Editorial | Criminal Justice Failures
Jailing the innocent
The science of DNA on Monday cleared the 200th person wrongfully convicted of a crime in the United States, a record which demands that the criminal justice system fix its serious flaws.
The details of Jerry Miller's unjust imprisonment should no longer shock anyone. He was convicted of rape in Chicago in 1982, based on erroneous eyewitness identification. Miller spent 25 years in prison, proclaiming his innocence. He was already out on parole when DNA evidence finally proved he was innocent. It was too late to give him his freedom, but not too late to clear his name.
Since the first person was exonerated by DNA evidence in 1989, such reversals are becoming more frequent. The 200 people cleared by DNA in the United States spent a combined 2,475 years in prison for crimes they didn't commit.
What if one of them were your brother, or son, or father?
There can be no doubt that there are other innocent people behind bars, including some on death row.
Larry Peterson of Burlington County nearly was sentenced to death in 1989 for murder, instead receiving a sentence of life imprisonment. He spent nearly 20 years behind bars until DNA evidence proved his innocence last year.
The use of DNA also can prove guilt with certainty. Last year, DNA tests proved that Roger Coleman had indeed committed the murder in Virginia for which he was executed in 1992. Death-penalty foes had hoped a posthumous exoneration of Coleman would help their just cause.
Race is a significant factor in many cases. Two-thirds of all black men exonerated by DNA evidence had been wrongfully convicted of raping white women.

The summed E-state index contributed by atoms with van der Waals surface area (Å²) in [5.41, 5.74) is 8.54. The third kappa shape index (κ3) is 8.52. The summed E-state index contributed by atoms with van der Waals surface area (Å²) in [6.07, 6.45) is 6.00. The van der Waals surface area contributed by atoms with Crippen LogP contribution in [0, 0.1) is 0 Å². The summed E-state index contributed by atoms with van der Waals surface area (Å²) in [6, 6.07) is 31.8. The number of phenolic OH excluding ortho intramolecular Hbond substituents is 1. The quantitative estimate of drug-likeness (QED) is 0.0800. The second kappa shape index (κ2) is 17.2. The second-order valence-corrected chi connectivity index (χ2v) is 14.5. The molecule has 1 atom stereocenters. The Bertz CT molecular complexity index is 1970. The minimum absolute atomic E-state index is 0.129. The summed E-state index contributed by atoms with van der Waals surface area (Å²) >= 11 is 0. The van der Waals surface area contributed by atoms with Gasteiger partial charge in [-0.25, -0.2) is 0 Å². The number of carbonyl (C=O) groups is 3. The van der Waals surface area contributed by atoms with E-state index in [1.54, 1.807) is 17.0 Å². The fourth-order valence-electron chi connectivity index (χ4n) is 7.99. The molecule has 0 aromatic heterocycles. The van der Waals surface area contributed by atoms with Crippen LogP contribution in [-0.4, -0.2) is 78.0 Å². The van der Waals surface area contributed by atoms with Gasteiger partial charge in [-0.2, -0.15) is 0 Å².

The criminal justice system gets the guilty party far more often than it sends an innocent person to jail. But that doesn't mean society can afford to shrug off the miscarriages of justice that do occur.
States, courts and law-enforcement officials need to do more to prevent convictions of the innocent, and to compensate those who were wrongfully imprisoned.
Twenty-one states, including New Jersey, have laws allowing people to get paid for their wrongful incarceration. Pennsylvania is not among them, but an "innocence commission" being formed could recommend compensation. It should.
Incorrect eyewitness identification accounts for 77 percent of wrongful convictions overturned by DNA. States and cities should follow the example of New Jersey in instituting "double-blind" lineups of suspects, in which neither the witness nor the person arranging the lineup knows who the suspect is.
Along with one-by-one viewing of potential suspects, instead of a group lineup, these safeguards can prevent police from inadvertently "tipping off" a witness about a given suspect.
The Innocence Project, which is fighting this good fight, has more information about preventing wrongful convictions at its Web site, www.innocenceproject.org. The battle is far from over. The group's leaders say there are at least 250 such cases pending nationwide.